Daisy: In a physical way I learned how to ride a motorbike and how to do some skids and things.
How is life post-Star Wars? Was it tough, figuring out what to do next?
Daisy: No, I feel very lucky because I am about to embark on some really exciting projects but the worry about what to do next was there. I was like ‘How do I fill my time!?’ And then it’s been amazing, so I get to read a lot. It’s funny because I definitely feel like there was a time before Star Wars, but I don’t know if I’ll ever feel like I’m without it because it was such a massive part of my life, not just in a professional way but I will always be friends with the people I worked with; it will always be something that we did together – it will always make up the most of my 20s. It’s such a huge time. I feel so warmly towards what I was able to do.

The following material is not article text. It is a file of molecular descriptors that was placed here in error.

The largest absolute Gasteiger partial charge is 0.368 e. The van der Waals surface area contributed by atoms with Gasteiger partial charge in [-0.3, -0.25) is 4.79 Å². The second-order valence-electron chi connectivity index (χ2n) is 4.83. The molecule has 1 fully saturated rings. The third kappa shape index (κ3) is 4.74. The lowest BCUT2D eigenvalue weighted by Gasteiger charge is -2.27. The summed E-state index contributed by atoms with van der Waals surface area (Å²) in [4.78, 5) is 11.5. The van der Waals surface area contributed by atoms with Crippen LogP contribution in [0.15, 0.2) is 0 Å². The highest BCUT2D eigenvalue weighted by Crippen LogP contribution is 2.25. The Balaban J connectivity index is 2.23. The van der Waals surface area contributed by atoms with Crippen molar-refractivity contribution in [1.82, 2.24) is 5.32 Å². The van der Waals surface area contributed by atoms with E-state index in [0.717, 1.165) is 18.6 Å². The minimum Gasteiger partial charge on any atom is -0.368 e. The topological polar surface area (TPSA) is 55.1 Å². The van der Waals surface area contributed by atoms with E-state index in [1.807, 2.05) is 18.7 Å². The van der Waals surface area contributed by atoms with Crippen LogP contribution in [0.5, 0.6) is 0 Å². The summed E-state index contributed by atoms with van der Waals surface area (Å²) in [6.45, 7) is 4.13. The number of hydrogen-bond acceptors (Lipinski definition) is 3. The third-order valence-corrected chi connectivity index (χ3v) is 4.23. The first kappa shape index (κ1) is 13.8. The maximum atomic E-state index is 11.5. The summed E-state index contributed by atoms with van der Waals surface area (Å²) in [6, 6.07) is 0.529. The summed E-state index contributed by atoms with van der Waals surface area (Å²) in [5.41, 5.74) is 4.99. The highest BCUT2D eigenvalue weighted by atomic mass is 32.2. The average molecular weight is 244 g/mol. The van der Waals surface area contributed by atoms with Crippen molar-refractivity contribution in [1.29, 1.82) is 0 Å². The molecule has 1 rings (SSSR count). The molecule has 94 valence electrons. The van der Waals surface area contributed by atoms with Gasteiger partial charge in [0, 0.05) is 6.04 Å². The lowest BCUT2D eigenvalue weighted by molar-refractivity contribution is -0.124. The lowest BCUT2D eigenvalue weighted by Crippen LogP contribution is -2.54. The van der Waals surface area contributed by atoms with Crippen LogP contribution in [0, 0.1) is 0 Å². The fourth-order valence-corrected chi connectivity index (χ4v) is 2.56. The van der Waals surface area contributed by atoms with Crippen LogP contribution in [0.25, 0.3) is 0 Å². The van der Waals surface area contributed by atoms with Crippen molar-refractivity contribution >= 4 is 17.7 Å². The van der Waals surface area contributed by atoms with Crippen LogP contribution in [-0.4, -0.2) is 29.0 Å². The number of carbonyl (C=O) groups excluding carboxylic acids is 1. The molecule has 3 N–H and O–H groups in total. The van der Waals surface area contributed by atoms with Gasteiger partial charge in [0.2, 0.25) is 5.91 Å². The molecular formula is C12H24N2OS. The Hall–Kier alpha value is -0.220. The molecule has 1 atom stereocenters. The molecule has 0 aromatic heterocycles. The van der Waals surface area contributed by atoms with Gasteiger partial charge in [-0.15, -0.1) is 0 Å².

If you were to write your own script, what genre would it be?
Daisy: Unfortunately, I’m not blessed with the writing. I sometimes have ideas, but I just am not a writer. But if I were to write something, it would probably be a horror film. And even though horror films terrify me, I have quite a good idea because I was thinking, what I want to see in a horror film is someone who makes all of the right decisions. Not like, ‘Don’t go down to the basement!’ ‘Don’t go outside when you’re scared!’ Like do all the right things – but it’s still really scary.
One of the most heart-breaking scenes in Chaos Walking involves Todd’s dog and David Oyelowo. I know it’s make-believe, but how did you and Tom feel on the day that you filmed that scene?